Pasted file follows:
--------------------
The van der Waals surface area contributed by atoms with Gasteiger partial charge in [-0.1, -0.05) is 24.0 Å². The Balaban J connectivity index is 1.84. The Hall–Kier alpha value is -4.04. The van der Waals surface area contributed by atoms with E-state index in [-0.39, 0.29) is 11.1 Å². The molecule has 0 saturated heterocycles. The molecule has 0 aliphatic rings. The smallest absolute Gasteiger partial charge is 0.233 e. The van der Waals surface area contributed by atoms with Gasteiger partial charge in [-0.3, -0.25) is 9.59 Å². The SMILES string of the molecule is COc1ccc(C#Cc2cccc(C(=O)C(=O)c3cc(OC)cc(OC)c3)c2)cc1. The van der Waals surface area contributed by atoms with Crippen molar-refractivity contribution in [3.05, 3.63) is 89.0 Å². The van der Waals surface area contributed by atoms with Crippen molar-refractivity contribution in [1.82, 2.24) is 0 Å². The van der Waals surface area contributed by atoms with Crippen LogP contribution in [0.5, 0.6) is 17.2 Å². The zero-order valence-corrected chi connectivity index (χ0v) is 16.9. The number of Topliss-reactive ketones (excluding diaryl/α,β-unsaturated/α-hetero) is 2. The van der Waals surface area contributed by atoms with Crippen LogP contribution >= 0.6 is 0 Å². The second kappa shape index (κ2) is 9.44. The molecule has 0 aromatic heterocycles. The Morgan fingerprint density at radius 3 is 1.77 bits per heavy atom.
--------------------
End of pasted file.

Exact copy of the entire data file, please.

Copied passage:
The van der Waals surface area contributed by atoms with Gasteiger partial charge in [-0.1, -0.05) is 24.0 Å². The Balaban J connectivity index is 1.84. The Hall–Kier alpha value is -4.04. The van der Waals surface area contributed by atoms with E-state index in [-0.39, 0.29) is 11.1 Å². The molecule has 0 saturated heterocycles. The molecule has 0 aliphatic rings. The smallest absolute Gasteiger partial charge is 0.233 e. The van der Waals surface area contributed by atoms with Gasteiger partial charge in [-0.3, -0.25) is 9.59 Å². The SMILES string of the molecule is COc1ccc(C#Cc2cccc(C(=O)C(=O)c3cc(OC)cc(OC)c3)c2)cc1. The van der Waals surface area contributed by atoms with Crippen molar-refractivity contribution in [3.05, 3.63) is 89.0 Å². The van der Waals surface area contributed by atoms with Crippen molar-refractivity contribution in [1.82, 2.24) is 0 Å². The van der Waals surface area contributed by atoms with Crippen LogP contribution in [0.5, 0.6) is 17.2 Å². The zero-order valence-corrected chi connectivity index (χ0v) is 16.9. The number of Topliss-reactive ketones (excluding diaryl/α,β-unsaturated/α-hetero) is 2. The van der Waals surface area contributed by atoms with Crippen LogP contribution >= 0.6 is 0 Å². The second kappa shape index (κ2) is 9.44. The molecule has 0 aromatic heterocycles. The Morgan fingerprint density at radius 3 is 1.77 bits per heavy atom.